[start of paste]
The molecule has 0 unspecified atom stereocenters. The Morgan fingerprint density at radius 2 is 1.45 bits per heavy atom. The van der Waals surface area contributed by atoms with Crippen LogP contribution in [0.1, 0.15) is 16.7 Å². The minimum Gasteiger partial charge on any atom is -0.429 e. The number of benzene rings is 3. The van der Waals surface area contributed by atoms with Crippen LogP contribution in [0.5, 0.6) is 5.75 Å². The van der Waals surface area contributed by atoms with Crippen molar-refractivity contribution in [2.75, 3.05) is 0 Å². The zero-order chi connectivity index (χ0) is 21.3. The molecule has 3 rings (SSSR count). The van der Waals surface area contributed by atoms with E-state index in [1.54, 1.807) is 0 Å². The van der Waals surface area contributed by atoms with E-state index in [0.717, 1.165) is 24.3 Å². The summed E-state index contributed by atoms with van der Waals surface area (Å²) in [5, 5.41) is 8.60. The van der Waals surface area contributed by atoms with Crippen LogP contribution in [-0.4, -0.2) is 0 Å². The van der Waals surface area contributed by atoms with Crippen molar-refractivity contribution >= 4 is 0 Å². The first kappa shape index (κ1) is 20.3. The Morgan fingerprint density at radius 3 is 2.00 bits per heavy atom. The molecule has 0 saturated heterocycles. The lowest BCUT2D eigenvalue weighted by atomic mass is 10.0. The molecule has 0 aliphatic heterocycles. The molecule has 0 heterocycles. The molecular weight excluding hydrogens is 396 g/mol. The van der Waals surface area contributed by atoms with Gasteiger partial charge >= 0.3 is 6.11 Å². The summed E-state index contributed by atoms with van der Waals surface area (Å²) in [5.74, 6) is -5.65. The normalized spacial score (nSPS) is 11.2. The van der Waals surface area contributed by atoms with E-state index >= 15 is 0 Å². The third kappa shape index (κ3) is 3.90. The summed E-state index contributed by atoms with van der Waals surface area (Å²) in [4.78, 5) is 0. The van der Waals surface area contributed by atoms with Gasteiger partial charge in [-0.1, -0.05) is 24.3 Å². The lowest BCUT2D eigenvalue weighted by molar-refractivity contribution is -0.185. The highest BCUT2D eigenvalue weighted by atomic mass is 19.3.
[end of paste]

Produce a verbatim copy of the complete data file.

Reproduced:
The molecule has 0 unspecified atom stereocenters. The Morgan fingerprint density at radius 2 is 1.45 bits per heavy atom. The van der Waals surface area contributed by atoms with Crippen LogP contribution in [0.1, 0.15) is 16.7 Å². The minimum Gasteiger partial charge on any atom is -0.429 e. The number of benzene rings is 3. The van der Waals surface area contributed by atoms with Crippen LogP contribution in [0.5, 0.6) is 5.75 Å². The van der Waals surface area contributed by atoms with Crippen molar-refractivity contribution in [2.75, 3.05) is 0 Å². The zero-order chi connectivity index (χ0) is 21.3. The molecule has 3 rings (SSSR count). The van der Waals surface area contributed by atoms with E-state index in [1.54, 1.807) is 0 Å². The van der Waals surface area contributed by atoms with E-state index in [0.717, 1.165) is 24.3 Å². The summed E-state index contributed by atoms with van der Waals surface area (Å²) in [5, 5.41) is 8.60. The van der Waals surface area contributed by atoms with Crippen LogP contribution in [-0.4, -0.2) is 0 Å². The van der Waals surface area contributed by atoms with Crippen molar-refractivity contribution >= 4 is 0 Å². The first kappa shape index (κ1) is 20.3. The Morgan fingerprint density at radius 3 is 2.00 bits per heavy atom. The molecule has 0 saturated heterocycles. The lowest BCUT2D eigenvalue weighted by atomic mass is 10.0. The molecule has 0 aliphatic heterocycles. The molecule has 0 heterocycles. The molecular weight excluding hydrogens is 396 g/mol. The van der Waals surface area contributed by atoms with Gasteiger partial charge >= 0.3 is 6.11 Å². The summed E-state index contributed by atoms with van der Waals surface area (Å²) in [5.74, 6) is -5.65. The normalized spacial score (nSPS) is 11.2. The van der Waals surface area contributed by atoms with E-state index >= 15 is 0 Å². The third kappa shape index (κ3) is 3.90. The summed E-state index contributed by atoms with van der Waals surface area (Å²) in [4.78, 5) is 0. The van der Waals surface area contributed by atoms with Gasteiger partial charge in [-0.1, -0.05) is 24.3 Å². The lowest BCUT2D eigenvalue weighted by molar-refractivity contribution is -0.185. The highest BCUT2D eigenvalue weighted by atomic mass is 19.3.